Archive for November 24th, 2010

November 24, 2010

Realism

by Neil Rickert

The idea for this post started when I read “Stephen Hawking’s Radical Philosophy of Science“, a post by Michael Shermer over at the Big Questions Online site.  But my thoughts soon drifted, so this post actually says as much about my own ideas of reality as it does of the ideas expressed in the Shermer post.

People reading my posts here and the things that I say elsewhere, sometimes conclude that I have weird ideas, and they wonder whether I think that the world is a creation of the human mind.  However, my position on realism, on what is the nature of the world, is actually quite close to that of naive realism.  When I look at that smooth surface of my desk, I understand that it isn’t really as smooth as it looks, so I can’t say that the world is exactly as it looks to us.  But the way it looks to us is a pretty good approximation.  So if I seem to have weird ideas, that’s for a different reason.  It is because when I see what people say and write, I can see that they are making unstated assumptions, often assumptions that they are not aware of.  So I have been looking at those unstated assumptions, and questioning them.  It seems to me that questioning unstated assumptions is something that philosophy should be doing.  Too often, philosophy seems to be failing us in that regard.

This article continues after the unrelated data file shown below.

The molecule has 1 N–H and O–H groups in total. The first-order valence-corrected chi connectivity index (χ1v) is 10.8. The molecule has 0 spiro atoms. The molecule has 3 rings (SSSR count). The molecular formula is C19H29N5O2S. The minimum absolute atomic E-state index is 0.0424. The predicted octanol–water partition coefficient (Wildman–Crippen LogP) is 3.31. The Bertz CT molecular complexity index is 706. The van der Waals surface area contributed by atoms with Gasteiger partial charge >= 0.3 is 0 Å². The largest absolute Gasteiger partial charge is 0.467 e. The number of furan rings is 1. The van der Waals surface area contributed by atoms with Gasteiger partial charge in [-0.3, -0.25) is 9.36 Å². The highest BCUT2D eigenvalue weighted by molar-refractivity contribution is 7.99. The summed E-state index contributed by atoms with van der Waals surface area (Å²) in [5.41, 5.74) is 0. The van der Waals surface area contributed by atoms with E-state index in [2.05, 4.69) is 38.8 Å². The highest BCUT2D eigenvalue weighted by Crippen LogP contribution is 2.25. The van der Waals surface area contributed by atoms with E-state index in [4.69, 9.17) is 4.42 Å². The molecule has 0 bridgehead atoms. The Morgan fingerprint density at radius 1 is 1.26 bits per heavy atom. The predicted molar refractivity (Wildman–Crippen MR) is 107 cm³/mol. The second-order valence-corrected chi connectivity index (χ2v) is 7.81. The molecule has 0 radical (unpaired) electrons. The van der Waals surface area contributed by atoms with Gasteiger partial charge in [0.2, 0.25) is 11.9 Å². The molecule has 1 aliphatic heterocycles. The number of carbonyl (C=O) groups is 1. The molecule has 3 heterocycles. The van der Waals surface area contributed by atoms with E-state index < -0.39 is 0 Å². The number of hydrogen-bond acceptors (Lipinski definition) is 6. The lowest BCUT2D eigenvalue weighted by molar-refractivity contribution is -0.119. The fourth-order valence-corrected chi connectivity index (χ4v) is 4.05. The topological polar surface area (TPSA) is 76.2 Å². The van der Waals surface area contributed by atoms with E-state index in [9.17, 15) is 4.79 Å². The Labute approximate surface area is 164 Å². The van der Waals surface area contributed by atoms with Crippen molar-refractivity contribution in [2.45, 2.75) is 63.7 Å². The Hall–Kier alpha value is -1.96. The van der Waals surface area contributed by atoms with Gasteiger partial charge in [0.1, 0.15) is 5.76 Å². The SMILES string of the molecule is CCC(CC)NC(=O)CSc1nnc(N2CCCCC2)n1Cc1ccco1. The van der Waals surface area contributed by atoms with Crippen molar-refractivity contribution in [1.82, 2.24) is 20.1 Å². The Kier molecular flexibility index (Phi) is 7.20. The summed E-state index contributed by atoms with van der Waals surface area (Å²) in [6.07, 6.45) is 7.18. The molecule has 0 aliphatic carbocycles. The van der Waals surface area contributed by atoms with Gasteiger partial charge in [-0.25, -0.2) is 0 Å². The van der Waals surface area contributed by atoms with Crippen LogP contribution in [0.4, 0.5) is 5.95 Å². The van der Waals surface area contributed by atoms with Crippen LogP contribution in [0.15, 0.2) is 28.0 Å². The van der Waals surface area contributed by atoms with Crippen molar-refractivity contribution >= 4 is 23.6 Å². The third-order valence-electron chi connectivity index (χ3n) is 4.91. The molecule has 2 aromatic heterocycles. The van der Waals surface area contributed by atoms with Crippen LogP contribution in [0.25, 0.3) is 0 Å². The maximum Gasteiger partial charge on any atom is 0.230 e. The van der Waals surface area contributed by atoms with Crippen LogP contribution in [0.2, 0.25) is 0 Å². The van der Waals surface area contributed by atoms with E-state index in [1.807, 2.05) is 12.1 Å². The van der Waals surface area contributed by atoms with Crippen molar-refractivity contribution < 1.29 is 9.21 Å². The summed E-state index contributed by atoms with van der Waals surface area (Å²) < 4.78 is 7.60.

Returning briefly to the cited post, we see Shermer saying:

None of us can ever be completely sure that the world really is as it appears, or if our minds have unconsciously imposed a misleading pattern on the data. I call this belief-dependent realism.

And that’s an example of where my own realism disagrees with Shermer.  For sure, there is much in our world that is socially constructed.  Our monetary system is a social construct.  Our highway system is a social construct.  That the week is 7 days results from a social construct.  There is much that we do in our ordinary lives that is shaped by social constructs.  But, beneath all of that, there is an underlying reality that is not dependent on our beliefs.  The main point of Shermer’s post is to criticize the model dependent realism of Stephen Hawking.

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